The campaign trail (part 1)

The festive period provided ample opportunity for further gatherings with friends and parishioners; starting with New Year drinks. Wine and torch in hand, we set off again for an evening of snacks and bubbly refreshments, hoping for some first class anecdotes from our host for the evening of a life in the armed forces and growing up in the Far East as the sun set on the British Empire. With the group being of a certain age, we were confident that we would be back in time for the Hootenanny.

Just one councillor was present, so not much Parish chat. However, planning permission and the status of various village developments seemed to be a popular topic of conversation, and so remained an undertone of pseudo authority within the group; a strange feeling I recalled from our pre-Christmas gathering. The evening passed without drama, bar a brief excitement about an absent neighbour’s mistress speeding along one of the single track lanes. There seemed to be plenty of threads to pull at in this story, but it didn’t feel like the time or place. After saying our goodbyes, and the offering of good wishes for the New Year, it was just a short walk past the local to get home.

After three pints, I felt it prudent to briefly return home to check on the dogs. As the wife ordered the next round I popped back to find, inevitably, both of them sound asleep. The eldest stirred briefly and accepted a biscuit, before settling back down. I returned to the pub to find a pint waiting for me, along with the Chairman of the Parish Council. I recognised him from the pre-Christmas event, and it would appear our conversation picked up from where we had left off that evening.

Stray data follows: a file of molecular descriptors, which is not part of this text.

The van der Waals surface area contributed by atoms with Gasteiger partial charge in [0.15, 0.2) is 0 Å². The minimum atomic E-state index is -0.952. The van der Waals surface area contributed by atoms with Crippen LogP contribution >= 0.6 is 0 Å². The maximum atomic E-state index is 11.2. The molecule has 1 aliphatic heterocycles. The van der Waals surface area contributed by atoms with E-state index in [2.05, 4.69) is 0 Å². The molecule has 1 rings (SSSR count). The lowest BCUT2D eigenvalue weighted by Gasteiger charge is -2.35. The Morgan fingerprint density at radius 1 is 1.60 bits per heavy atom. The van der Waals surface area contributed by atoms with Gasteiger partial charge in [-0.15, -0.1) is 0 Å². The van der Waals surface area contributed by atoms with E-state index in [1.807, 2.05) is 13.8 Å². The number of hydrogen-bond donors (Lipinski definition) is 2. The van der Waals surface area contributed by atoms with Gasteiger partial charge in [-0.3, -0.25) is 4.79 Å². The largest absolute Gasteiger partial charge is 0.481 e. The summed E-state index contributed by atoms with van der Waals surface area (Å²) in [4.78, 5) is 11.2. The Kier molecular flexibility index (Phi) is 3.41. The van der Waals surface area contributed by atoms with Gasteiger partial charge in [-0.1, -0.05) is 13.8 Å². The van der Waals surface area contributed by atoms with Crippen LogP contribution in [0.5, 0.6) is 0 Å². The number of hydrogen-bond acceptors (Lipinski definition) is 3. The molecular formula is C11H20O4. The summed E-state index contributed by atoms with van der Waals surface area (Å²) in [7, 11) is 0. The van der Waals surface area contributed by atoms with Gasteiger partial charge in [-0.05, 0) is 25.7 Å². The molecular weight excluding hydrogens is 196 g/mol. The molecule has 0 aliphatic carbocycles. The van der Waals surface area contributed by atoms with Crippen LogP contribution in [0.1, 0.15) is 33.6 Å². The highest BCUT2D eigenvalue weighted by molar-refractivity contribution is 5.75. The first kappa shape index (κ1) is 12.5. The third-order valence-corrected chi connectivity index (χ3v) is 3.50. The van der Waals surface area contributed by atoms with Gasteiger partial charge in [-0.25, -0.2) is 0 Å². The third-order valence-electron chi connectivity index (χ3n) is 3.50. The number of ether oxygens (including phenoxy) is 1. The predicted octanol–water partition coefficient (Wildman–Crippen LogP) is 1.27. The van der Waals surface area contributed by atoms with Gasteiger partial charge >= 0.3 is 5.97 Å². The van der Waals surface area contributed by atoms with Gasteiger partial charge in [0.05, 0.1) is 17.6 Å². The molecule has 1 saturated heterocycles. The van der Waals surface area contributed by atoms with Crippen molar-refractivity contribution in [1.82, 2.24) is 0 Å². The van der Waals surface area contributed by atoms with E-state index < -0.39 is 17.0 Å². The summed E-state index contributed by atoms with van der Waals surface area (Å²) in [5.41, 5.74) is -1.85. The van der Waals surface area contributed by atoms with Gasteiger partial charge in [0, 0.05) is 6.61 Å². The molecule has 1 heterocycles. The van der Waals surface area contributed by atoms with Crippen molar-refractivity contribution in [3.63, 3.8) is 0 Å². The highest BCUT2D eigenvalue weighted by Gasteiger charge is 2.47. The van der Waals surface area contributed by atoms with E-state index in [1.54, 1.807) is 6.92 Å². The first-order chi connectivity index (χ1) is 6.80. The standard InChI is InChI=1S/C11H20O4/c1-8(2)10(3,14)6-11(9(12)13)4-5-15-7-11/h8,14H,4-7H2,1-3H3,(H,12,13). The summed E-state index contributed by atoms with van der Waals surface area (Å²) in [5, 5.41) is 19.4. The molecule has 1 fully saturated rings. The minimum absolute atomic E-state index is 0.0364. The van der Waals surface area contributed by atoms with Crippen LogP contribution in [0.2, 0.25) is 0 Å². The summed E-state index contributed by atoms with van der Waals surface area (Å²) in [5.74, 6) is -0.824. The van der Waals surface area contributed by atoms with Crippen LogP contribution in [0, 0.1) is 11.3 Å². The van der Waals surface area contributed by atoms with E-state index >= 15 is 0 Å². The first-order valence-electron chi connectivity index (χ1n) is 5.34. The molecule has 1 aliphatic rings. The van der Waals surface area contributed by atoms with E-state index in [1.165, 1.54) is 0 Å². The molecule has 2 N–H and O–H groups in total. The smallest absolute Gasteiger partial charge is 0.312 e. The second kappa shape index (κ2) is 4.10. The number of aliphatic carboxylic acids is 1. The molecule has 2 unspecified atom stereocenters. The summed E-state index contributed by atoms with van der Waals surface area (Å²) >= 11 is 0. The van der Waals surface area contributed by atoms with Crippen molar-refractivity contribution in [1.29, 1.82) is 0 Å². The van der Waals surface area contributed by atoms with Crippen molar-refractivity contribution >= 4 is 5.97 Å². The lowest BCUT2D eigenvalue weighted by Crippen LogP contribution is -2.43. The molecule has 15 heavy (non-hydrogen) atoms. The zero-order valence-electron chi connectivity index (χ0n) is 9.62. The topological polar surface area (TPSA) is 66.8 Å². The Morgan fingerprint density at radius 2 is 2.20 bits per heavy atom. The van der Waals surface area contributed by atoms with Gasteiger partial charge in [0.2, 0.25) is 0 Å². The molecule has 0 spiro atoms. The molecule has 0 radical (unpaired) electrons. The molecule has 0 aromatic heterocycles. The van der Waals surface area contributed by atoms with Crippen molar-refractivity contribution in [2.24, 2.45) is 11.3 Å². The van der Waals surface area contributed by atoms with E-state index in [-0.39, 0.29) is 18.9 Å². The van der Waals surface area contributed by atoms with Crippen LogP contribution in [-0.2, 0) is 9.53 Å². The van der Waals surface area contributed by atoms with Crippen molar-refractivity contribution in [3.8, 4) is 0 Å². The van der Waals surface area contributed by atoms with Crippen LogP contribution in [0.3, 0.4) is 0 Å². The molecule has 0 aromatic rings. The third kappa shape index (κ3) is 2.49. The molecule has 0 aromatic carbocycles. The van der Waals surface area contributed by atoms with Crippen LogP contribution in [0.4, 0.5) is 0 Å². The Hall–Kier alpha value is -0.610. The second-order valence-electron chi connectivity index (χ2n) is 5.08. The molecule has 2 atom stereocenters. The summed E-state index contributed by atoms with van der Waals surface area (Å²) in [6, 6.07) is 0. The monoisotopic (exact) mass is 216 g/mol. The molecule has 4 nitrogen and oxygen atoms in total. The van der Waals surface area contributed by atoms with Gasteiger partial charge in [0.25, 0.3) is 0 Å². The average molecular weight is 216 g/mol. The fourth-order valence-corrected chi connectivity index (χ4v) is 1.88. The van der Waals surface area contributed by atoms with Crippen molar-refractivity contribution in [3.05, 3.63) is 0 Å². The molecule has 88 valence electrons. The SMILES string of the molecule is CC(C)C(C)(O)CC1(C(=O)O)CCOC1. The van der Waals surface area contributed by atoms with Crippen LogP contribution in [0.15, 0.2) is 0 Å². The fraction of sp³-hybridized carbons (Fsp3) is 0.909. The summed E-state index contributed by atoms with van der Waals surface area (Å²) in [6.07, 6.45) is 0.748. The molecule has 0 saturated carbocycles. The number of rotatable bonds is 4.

The following three hours or so passed swiftly and with minimal recollection. I failed to make it back for the Hootenanny after all, but through the haze of the following morning it was clear that further steps had been taken towards public office. My potential candidature for the upcoming elections had become a discussion point with the locals, and I was being referred to as “some much needed younger blood”.

The wife offered her characteristic wisdom, recognising this is exactly the kind of thing I should get involved in, and exactly the kind of thing I didn’t have time for or particularly enjoy. Her assessment was accurate, but I felt compelled to learn more and attendance at the next Parish Council meeting seemed the natural next step. Time to see how this all worked first hand.

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